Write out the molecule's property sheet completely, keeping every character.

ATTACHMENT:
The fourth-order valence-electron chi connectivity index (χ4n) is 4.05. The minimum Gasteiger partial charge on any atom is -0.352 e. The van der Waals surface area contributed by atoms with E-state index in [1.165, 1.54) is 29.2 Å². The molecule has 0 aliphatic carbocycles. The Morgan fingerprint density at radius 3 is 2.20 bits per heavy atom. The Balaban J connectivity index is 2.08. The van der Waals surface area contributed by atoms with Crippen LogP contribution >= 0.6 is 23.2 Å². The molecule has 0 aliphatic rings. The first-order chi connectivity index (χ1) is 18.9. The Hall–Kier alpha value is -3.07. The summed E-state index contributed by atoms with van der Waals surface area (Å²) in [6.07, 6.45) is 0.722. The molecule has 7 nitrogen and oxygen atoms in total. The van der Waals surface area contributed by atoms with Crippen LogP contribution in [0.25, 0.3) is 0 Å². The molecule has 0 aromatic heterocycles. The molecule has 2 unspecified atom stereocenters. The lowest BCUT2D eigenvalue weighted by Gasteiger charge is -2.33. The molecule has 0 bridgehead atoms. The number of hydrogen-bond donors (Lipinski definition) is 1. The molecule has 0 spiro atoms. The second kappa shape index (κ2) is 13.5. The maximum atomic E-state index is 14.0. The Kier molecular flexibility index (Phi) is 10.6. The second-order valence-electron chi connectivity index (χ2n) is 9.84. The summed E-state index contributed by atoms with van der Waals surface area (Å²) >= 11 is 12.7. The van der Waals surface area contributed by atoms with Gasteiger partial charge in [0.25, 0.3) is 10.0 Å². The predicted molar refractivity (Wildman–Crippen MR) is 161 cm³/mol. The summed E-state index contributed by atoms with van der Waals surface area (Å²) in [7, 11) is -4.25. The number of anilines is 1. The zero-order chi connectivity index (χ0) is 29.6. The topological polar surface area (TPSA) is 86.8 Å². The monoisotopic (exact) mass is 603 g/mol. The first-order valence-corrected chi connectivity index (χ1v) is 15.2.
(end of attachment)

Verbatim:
The fourth-order valence-electron chi connectivity index (χ4n) is 4.05. The minimum Gasteiger partial charge on any atom is -0.352 e. The van der Waals surface area contributed by atoms with E-state index in [1.165, 1.54) is 29.2 Å². The molecule has 0 aliphatic carbocycles. The Morgan fingerprint density at radius 3 is 2.20 bits per heavy atom. The Balaban J connectivity index is 2.08. The van der Waals surface area contributed by atoms with Crippen LogP contribution >= 0.6 is 23.2 Å². The molecule has 0 aliphatic rings. The first-order chi connectivity index (χ1) is 18.9. The Hall–Kier alpha value is -3.07. The summed E-state index contributed by atoms with van der Waals surface area (Å²) in [6.07, 6.45) is 0.722. The molecule has 7 nitrogen and oxygen atoms in total. The van der Waals surface area contributed by atoms with Crippen LogP contribution in [0.25, 0.3) is 0 Å². The molecule has 0 aromatic heterocycles. The molecule has 2 unspecified atom stereocenters. The lowest BCUT2D eigenvalue weighted by Gasteiger charge is -2.33. The molecule has 0 bridgehead atoms. The number of hydrogen-bond donors (Lipinski definition) is 1. The molecule has 0 spiro atoms. The second kappa shape index (κ2) is 13.5. The maximum atomic E-state index is 14.0. The Kier molecular flexibility index (Phi) is 10.6. The second-order valence-electron chi connectivity index (χ2n) is 9.84. The summed E-state index contributed by atoms with van der Waals surface area (Å²) >= 11 is 12.7. The van der Waals surface area contributed by atoms with Gasteiger partial charge in [0.25, 0.3) is 10.0 Å². The predicted molar refractivity (Wildman–Crippen MR) is 161 cm³/mol. The summed E-state index contributed by atoms with van der Waals surface area (Å²) in [7, 11) is -4.25. The number of anilines is 1. The zero-order chi connectivity index (χ0) is 29.6. The topological polar surface area (TPSA) is 86.8 Å². The monoisotopic (exact) mass is 603 g/mol. The first-order valence-corrected chi connectivity index (χ1v) is 15.2.